So what do you do when you have a literal fossil? The most marvelous invention of man, as Galileo and Arthur Clarke and others have told us, is the written word because it can do what nothing else can. It defeats time and place. When they dig up one of these fossils they are talking in terms of millions of years. The fossil is there and it is just as fresh as it was when it finally hardened, its last cooking. It comes down to us unchanged, and time won’t affect the written record either. Those golden plates could last for millions of years, being gold, etc. They o’erleap time and space too. It makes no difference with space. These things are thousands of years old. It conveys not merely sounds and images. I was talking about the fall of Troy, this great tragedy that electrified the human race. It has come down to us in the two greatest epics of Homer, The Iliad and The Odyssey. You could include The Aeneid and others. It’s left its memory and its mark with us, and it’s just as vivid now. That’s why the actor could shed tears for Hecuba. It was just too sad; it was heartbreaking. He was playing the role. What was Hecuba to him? Very much alive. This is a marvelous thing that the written word can do, that TV or nothing else can do. You have to have all sorts of fancy equipment for that. But what do you need to hand down a record for a million years and convey not only the names, places, dates, and events, but your most subtle nuances of thought? So much of that is great poetry that can move us now just as in the time it was written. It comes down, and what do you need? A surface to scratch on and something to scratch it with. Take a rock or a stick. If you can scratch enough, it will be as deep as the indentations in a fossil. It will last for a million years. By the written word you o’erleap time and space and all the rest of it, just as when you look at a fossil. The geologists can tell you what kind of a creature it was, what its environment was, what it lived on, its habits, etc., just from that one fossil. It can even be one bone. Of course, they do some very comical things. We know that some of the reconstructions of dinosaurs of 150 years ago look very funny now. That isn’t the way they looked at all. They didn’t have enough bones, but if you have enough to go on you don’t need too much. A skillful geologist or paleontologist can look at a bone and tell you all about the creature.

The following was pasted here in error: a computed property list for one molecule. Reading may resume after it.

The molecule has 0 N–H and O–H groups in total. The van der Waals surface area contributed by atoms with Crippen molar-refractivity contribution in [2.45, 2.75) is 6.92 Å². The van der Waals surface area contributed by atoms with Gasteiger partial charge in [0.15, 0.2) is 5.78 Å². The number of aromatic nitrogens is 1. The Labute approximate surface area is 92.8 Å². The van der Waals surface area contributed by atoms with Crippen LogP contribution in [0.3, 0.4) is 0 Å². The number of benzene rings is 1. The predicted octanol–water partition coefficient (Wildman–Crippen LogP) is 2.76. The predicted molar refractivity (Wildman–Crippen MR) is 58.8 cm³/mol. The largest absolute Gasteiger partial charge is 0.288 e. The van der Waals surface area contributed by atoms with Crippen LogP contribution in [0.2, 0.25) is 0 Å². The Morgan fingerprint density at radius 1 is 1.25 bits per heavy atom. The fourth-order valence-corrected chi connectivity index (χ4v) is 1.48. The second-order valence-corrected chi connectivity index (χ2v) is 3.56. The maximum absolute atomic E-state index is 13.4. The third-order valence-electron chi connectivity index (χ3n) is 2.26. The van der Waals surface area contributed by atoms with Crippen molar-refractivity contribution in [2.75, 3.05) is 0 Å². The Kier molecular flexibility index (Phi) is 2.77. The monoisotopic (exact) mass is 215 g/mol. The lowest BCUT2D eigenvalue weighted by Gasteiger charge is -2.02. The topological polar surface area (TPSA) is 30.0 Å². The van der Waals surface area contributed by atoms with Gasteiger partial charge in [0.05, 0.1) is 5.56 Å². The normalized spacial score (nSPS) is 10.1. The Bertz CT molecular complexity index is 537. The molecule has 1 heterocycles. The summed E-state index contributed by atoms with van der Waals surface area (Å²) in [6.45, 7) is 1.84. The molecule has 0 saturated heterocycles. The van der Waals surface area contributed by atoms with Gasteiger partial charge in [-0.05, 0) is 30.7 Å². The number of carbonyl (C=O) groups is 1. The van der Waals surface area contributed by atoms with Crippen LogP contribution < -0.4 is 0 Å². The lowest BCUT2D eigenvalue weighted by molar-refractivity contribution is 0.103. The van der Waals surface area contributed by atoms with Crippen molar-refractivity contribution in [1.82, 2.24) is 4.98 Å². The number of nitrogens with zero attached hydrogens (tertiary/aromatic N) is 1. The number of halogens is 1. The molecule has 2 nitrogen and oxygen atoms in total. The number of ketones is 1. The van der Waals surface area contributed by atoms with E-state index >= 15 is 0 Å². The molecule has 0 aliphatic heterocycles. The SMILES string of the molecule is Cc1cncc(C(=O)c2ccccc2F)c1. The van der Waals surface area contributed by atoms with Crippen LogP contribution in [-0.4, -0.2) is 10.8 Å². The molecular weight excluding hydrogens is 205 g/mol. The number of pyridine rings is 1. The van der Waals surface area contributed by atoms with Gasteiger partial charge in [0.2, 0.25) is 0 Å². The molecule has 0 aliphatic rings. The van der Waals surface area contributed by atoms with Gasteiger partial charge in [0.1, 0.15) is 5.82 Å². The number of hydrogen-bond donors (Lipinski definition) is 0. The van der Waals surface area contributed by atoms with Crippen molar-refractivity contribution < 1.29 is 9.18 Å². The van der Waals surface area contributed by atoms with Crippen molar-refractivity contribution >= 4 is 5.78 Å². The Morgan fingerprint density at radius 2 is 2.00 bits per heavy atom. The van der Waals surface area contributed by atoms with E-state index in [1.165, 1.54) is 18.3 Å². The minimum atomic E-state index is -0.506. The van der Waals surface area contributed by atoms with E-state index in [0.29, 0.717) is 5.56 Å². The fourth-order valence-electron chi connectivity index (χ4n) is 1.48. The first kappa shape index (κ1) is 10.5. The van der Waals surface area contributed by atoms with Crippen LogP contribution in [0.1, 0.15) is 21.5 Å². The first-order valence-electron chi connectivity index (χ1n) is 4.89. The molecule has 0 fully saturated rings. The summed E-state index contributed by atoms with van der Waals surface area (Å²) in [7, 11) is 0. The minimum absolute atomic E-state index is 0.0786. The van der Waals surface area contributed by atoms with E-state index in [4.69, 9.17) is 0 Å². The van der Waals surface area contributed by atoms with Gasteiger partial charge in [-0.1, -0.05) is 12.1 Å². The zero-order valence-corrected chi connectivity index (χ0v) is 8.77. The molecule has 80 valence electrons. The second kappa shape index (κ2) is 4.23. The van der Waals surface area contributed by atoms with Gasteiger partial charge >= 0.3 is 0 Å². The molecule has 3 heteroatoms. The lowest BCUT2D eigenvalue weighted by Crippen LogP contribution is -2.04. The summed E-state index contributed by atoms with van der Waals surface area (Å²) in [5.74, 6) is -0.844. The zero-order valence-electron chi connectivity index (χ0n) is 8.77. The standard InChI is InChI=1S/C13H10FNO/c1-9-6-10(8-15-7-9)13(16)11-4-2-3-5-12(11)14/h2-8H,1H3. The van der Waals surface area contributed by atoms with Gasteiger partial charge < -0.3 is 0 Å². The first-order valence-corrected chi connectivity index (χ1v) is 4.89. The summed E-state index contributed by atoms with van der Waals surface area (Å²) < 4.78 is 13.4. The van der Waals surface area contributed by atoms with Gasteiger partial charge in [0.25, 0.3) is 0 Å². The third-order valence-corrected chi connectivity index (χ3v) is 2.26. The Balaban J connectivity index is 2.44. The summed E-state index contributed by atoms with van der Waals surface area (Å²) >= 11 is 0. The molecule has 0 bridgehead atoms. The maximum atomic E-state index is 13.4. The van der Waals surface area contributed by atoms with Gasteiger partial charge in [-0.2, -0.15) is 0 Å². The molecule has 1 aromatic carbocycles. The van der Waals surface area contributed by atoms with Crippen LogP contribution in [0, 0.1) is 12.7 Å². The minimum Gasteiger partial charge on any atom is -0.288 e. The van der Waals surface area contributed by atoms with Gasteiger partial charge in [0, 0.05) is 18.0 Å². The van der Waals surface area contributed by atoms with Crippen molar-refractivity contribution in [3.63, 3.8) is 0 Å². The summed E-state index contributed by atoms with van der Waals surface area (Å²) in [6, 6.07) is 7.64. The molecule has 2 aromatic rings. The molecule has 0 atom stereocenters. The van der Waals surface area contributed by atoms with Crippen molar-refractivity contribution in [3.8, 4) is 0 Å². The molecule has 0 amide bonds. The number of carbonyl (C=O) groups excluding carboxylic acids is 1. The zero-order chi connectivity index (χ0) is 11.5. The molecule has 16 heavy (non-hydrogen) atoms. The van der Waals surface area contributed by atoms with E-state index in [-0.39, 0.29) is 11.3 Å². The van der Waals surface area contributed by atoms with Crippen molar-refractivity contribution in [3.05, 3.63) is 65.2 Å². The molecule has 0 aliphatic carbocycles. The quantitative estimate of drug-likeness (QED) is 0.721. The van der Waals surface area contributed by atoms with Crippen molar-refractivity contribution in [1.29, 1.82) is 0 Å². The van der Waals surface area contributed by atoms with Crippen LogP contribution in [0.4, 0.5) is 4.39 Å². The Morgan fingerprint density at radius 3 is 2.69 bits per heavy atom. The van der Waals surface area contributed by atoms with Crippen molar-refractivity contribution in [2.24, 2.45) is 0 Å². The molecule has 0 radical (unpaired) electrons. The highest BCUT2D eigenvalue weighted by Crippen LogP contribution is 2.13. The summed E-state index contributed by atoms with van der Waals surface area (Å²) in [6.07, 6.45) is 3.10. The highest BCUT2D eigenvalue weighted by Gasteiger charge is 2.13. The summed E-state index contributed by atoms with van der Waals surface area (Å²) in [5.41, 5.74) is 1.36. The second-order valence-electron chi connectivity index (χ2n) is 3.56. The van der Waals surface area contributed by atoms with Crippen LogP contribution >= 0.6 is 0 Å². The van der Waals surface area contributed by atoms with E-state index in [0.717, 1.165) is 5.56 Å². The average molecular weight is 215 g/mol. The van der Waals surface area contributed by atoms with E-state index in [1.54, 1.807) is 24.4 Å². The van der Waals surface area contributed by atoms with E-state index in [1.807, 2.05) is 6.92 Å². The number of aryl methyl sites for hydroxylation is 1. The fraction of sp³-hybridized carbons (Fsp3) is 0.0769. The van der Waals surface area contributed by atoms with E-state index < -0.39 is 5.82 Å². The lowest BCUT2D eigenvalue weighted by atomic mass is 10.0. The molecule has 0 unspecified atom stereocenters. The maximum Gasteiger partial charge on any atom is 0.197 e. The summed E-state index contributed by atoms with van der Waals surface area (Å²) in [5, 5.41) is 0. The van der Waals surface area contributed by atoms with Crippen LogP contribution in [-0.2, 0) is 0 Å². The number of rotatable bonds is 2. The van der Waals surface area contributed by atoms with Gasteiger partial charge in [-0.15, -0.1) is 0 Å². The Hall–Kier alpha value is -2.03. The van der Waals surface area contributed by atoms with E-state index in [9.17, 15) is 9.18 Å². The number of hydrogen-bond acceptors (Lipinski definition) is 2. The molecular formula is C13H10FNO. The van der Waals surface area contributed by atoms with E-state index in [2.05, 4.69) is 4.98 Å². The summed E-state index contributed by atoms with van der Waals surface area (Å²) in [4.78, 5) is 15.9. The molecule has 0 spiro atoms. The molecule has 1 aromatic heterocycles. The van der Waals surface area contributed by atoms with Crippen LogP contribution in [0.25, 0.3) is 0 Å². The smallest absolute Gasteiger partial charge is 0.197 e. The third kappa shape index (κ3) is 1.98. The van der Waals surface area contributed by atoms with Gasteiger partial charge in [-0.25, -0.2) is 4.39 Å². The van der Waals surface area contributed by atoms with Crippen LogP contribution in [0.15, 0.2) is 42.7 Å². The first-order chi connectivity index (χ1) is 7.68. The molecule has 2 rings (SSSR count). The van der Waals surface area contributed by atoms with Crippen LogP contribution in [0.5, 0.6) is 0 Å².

It’s the same thing in reading the Book of Mormon. With a written document you have to go into it. Like the flight of the bee, the act of reading has never been explained. It’s a mystery. There’s no reason why you should be able to do it. It’s a strange thing. The classic example of that would be Arabic and other Semitic languages in which you don’t write any vowels. You don’t have any punctuation of any kind. You don’t have any capital letters to know when it’s a personal name. You make no division between the words. You put no vowels. Every word has just three consonants. You just string these consonants along and that’s it. Usually it’s badly written and covered with fly specks, so how can anyone possibly read it? And yet it can be read. When people start improving on it by putting in the little shaddas and fatḥas and putting in the pointings to help us along, it becomes a nuisance. You say, “Take those away; we don’t want those. They’re a nuisance. We got used to reading this.”

But how can it be done? In theory you have to know first what it is talking about. Then it goes. But if you don’t you can be in an awful state of things. That’s the condition with Egyptian today. We do not know the point of view from which to read it. Most of it still escapes us. Egyptian is a good example of limitations of which men are not aware. We think we have translated the text, and we have been deservedly tricked. There’s a very recent study by Westendorf on that very subject, showing that we have missed entirely the point of Egyptian. I think that is so.